• With the removal of her pre-term baby, the placenta was left in the uterus as the wound was stitched.
• Makaa filed a complaint against the hospital with the Kenya Medical Practitioners and Dentists on February 18.
The Kenya Medical Practitioners and Dentists Council has for the second time sought to intervene in a case in which a Mwingi woman was allegedly left barren after a botched operation at a private hospital.
Bententar Makaa, 34, has been seeking justice after an alleged C-section procedure at Mumbuni Maternity and Nursing Home Hospital in July last year left her unable to conceive.
Makaa was pregnant when she went to the hospital and the doctor decided to remove her pre-term baby. The operation was conducted but the placenta was left in the uterus as the wound was stitched.
Medical records indicate that the placenta started rotting in the uterus, leading to another operation at Embu General Hospital where the uterus, which had been irredeemably affected by the rot, was evacuated.
On Monday, September 7, council CEO Daniel Yumbya wrote a latter to Mumbuni Maternity and Nursing Home seeking a response to complaints lodged by Makaa against the facility. The hospital was told to respond in four days.
It was the second time the council was writing to the hospital after the initial letter dated February 27, 2020, was not responded to. The content of the earlier letter was similar to the one done this week.
“The council is in receipt of a complaint from Bententar Makaa Mbwau against your institution dated 18 February 2020. You are hereby required to submit the following to the council before close of business on September 11, 2020,” the letter reads.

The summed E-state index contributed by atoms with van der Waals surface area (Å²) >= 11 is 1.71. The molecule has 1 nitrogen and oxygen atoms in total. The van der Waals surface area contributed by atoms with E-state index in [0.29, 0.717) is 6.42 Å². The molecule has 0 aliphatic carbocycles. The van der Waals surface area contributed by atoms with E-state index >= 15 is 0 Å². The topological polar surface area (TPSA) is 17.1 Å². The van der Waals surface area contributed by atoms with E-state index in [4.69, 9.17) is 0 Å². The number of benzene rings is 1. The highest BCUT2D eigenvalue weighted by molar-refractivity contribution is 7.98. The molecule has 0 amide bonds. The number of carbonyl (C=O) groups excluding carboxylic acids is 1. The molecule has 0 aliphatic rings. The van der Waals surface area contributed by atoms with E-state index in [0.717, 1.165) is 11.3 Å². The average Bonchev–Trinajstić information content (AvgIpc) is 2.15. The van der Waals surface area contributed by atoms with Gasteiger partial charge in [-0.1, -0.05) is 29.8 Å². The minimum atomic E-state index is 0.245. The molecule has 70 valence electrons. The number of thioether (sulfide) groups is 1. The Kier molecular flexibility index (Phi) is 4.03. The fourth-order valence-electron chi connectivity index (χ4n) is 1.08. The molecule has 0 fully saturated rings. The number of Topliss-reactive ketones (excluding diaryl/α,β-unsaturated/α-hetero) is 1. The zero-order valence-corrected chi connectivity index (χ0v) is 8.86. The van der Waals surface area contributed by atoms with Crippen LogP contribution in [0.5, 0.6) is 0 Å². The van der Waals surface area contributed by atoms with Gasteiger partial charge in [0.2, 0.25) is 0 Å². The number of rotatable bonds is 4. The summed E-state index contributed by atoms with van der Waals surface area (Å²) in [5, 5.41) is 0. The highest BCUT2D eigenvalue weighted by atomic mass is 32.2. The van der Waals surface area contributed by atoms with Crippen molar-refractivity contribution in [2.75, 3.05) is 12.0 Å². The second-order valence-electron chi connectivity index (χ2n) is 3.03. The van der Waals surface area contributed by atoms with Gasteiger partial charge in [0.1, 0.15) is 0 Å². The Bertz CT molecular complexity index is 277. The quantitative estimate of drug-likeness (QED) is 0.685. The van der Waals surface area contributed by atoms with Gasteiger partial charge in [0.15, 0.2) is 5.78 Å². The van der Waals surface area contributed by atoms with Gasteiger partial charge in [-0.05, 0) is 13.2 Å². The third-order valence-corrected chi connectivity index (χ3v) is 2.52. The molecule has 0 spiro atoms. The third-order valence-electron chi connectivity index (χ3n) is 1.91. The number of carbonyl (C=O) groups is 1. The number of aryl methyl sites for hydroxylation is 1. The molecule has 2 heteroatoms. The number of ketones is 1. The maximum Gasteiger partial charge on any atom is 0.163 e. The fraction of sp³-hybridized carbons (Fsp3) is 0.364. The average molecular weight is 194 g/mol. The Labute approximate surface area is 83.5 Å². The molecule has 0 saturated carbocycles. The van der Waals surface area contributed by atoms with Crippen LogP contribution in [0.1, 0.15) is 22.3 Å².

The facility has been accused of negligence during an operation and failure to remove the placenta from the uterus, among other complaints. The hospital has been asked to provide details of the medical team that attended to the patient.
Further, Yumbya demands certified and paginated copies of the entire patient’s file IP NO: 2992, as well as any other relevant documents and information.
Contacted by the Star, however, the management of the hospital denied knowledge of the second letter but admitted having received the first one.
“They had called us in August and the lady asked whether we had received their letter by email. When we informed them we had not, they sent us a hard copy which we received in August,” said director Jane Munyua.
Another director said the facility was in the process of responding to the first letter they received from the council. They accused the patient of an attempt to revive a case that had already been settled.
“We had a meeting with the patient, her husband and two brothers; my husband was also present and we arrived at an agreement. The revival of the matter baffles me and is strange,” the director said.